Lists

The two most commonly used list types used in web pages are ordered (numbered) lists and unordered (bulleted) lists. An ordered list is created using the <ol> . . . </ol> tagset. An example is shown below.


<html>

<head>
  <title>Ordered List</title>
</head>

<body>

<p>My "to do" list:</p>

<ol>
  <li>Feed cats</li>
  <li>Mow lawn</li>
  <li>Make appointment with optician</li>
  <li>Go to bank</li>
  <li>Collect dry cleaning</li>
</ol>

</body>

</html>


The above code produces the following display in a browser window:


An ordered list

An ordered list


The same list could be represented as an unordered list by using the <ul> . . . </ul> tagset instead, as shown below.


<html>

<head>
  <title>Unordered List</title>
</head>

<body>

<p>My "to do"list:</p>

<ul>
  <li>Feed cats</li>
  <li>Mow lawn</li>
  <li>Make appointment with optician</li>
  <li>Go to bank</li>
  <li>Collect dry cleaning</li>
</ul>

</body>

</html>


The above code produces the following display in a browser window:


An unordered list

An unordered list


You can nest HTML elements within a list item tagset, including images, line breaks, and even other lists. The example below demonstrates how this facility might be used.


<html>
<head>
  <title>Nested List</title>
</head>

<body>

<p>Pets:</p>

<ul>
  <li>Cats<br />
    <img src="images\cat.jpg" />
    <ul>
      <li>"Tiddles"</li>
      <li>"Charlie"</li>
      <li>"Felix"</li>
    </ul>
  </li>
  <li>Dog ("Spot")</li>
  <li>Rabit ("Roger")</li>
  <li>Gerbil ("Gerald")</li>
</ul>

</body>
</html>


The above code produces the following display in a browser window:


A list with an embedded image and a nested list

A list with an embedded image and a nested list


Another, not so commonly used, list type is the definition list. The definition list us defined using the <dl> . . . </dl> tagset. Each list item consists of two different types of object – the definition term (enclosed within the <dt> . . . </dt> tagset), and the definition description (enclosed within the <dd> . . . </dd> tagset). The following simple example demonstrates how a definition list might me used:


<html>
<head>
  <title>Definition List</title>
</head>

<body>

<p>Types of pet:</p>

<dl>
  <dt>Felis catus</dt>
  <dd>domestic cat - a small, predatory feline mammal.</dd>
  <dt>Canis lupus familiaris</dt>
  <dd>domestic dog - a subspecies of the gray wolf.</dd>
</dl>

</body>
</html>


As with the list item tagset, you can nest other HTML elements within a definition description tagset. The above code produces the following display in a browser window:


A simple definition list

A simple definition list


Although the data presented by a definition list can be displayed in pretty much the same format using other HTML elements for marking up the text, and would thus appear more or less the same from a human perspective, the semantics (meaning and purpose) of definition list elements are recognised by search engine software and content management systems, and distinguish them from other types of data. Thus, although using definition lists where appropriate might at first seem somewhat pedantic, it can add value to a web page by ensuring that the page content can be processed using automated methods (indeed, the correct use of markup generally should result in data that is appropriately structured within a given context). The structure of the definition list is also quite flexible in that it allows the following relationships between definition terms and definition descriptions:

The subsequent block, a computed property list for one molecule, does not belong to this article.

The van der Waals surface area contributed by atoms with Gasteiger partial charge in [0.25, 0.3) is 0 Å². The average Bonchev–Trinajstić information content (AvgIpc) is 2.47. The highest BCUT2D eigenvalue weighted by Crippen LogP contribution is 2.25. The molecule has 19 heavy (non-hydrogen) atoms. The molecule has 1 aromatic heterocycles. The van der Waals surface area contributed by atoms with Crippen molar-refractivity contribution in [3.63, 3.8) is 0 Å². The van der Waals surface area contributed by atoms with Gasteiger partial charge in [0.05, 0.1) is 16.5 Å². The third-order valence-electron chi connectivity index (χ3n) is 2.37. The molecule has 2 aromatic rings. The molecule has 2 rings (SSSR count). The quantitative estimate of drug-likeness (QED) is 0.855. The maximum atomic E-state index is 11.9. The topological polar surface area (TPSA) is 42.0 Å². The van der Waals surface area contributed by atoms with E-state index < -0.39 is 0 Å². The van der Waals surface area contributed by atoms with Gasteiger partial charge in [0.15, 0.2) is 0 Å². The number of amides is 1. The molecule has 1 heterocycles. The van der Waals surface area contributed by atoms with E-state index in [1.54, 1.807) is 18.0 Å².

<dl>
  <dt>Centre-forward</dt>
  <dt>Striker</dt>
  <dd>the primary goal-scorer in a football team.</dd>
</dl>

<dl>
  <dt>Cap</dt>
  <dd>a tightly-fitting hat.</dd>
  <dd>a cover for a container (e.g. a bottle-top).</dd>
  <dd>a detonator for an explosive device.</dd>
  <dd>a fixed maximum value (e.g. quota).</dd>
  <dd>an artificial covering for a tooth (e.g. crown).</dd>
</dl>

<dl>
  <dt>Bucket</dt>
  <dt>Pail</dt>
  <dd>an open-top container used to carry liquids.</dd>
  <dd>a vessel used to draw water (e.g. from a well).</dd>
  <dd>a watertight open top container with a handle.</dd>
</dl>

The code below creates a web page that demonstrates the use of the various options for the structure of a definition list.


<html>
<head>
  <title>Definition List Structures</title>
</head>

<body>

<p>The structure of the definition list is flexible in terms of the relationships that are possible between definition terms and definition descriptions:</p>

<hr />

<dl>
  <dt>Centre-forward</dt>
  <dt>Striker</dt>
  <dd>the primary goal-scorer in a football team.</dd>
</dl>

<hr />

<dl>
  <dt>Cap</dt>
  <dd>a tightly-fitting hat.</dd>
  <dd>a cover for a container (e.g. a bottle-top).</dd>
  <dd>a detonator for an explosive device.</dd>
  <dd>a fixed maximum value (e.g. quota).</dd>
  <dd>an artificial covering for a tooth (e.g. crown).</dd>
</dl>

<hr />

<dl>
  <dt>Bucket</dt>
  <dt>Pail</dt>
  <dd>an open-top container used to carry liquids.</dd>
  <dd>a vessel used to draw water (e.g. from a well).</dd>
  <dd>a watertight open top container with a handle.</dd>
</dl>

</body>
</html>


Here is what the page looks like:


Definition lists can be structured in a number of ways

Definition lists can be structured in a number of ways